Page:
Time Out says
Leonardo DiCaprio battles the elements – and a ferocious bear – in this fierce, elemental western from 'Birdman' director Alejandro González Iñárritu
After the playful, urban and contemporary humour of the Oscar-winning ‘Birdman’, this bleak-faced 1820s-set frontier western sees Mexican filmmaker Alejandro González Iñárritu return to the darker worldview of his earlier films like ‘Babel’ and ‘21 Grams’.
Based on a 2002 Michael Punke novel about real-life folk hero Hugh Glass, ‘The Revenant’ stars Leonardo DiCaprio (gruff, committed, unreadable) as a fur trapper and frontiersman left for dead by his colleagues in a wintry American landscape after he is viciously shredded by a grizzly bear. Glass survives, and he hauls his damaged body through snow, across rivers, up rocks and over plains, driven by revenge. In his sights is John Fitzgerald (Tom Hardy, savage with a dash of black humour), the man responsible for abandoning him to die and for forcing him to watch as his young son (of mixed-race parentage) is murdered in front of his eyes.
So, no, it’s not a happy tale. But what survives from ‘Birdman’ is a compelling, forward-moving, simple approach to storytelling that grips us through stretches of silence and misery. The film's relentlessness itself becomes magnetic. There are times when 'The Revenant' feels like one long and unforgiving act of sadism, mostly directed at its lead character, but occasionally at us (a warning: the film is long, the dialogue is minimal and the violence is sharp). There are moments, too, that feel like parodies of awards-hungry acting, such as when we see DiCaprio chomping on raw animal organs or climbing into the steaming carcass of a dead horse.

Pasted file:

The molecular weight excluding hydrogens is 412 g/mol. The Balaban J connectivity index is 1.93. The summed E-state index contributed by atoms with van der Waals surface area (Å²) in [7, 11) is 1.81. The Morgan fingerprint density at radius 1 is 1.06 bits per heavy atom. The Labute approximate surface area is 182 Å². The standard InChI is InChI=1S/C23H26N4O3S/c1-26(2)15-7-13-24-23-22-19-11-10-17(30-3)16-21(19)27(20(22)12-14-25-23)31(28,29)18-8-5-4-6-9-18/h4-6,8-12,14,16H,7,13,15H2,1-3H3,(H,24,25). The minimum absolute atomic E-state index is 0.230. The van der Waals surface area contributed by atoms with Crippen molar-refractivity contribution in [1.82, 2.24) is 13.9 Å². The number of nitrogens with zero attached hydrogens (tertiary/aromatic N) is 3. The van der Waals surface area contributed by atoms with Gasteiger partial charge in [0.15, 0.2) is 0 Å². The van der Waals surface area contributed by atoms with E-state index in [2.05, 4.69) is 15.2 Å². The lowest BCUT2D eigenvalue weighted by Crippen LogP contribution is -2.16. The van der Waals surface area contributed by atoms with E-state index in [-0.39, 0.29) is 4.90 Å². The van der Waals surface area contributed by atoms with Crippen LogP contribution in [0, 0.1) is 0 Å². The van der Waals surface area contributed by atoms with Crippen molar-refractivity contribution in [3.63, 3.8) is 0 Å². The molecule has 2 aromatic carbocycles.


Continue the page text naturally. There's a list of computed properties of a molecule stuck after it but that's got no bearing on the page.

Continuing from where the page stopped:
But what makes this more than just a punishing, fearful, expertly crafted thriller focused on one man’s endurance is heavily down to Emmanuel Lubezki’s attractive, thoughtful photography. Lubezki’s work will be familiar to viewers of Terrence Malick’s recent films (including ‘The Tree of Life’) for the timeless sense of soulfulness that he can lend to a landscape. Here, that same visual style, coupled with the film’s concern for the Native American experience and its compassion for the father-child bond, makes ‘The Revenant’ not just gruelling, but often gorgeous and quietly spiritual.
Cast and crew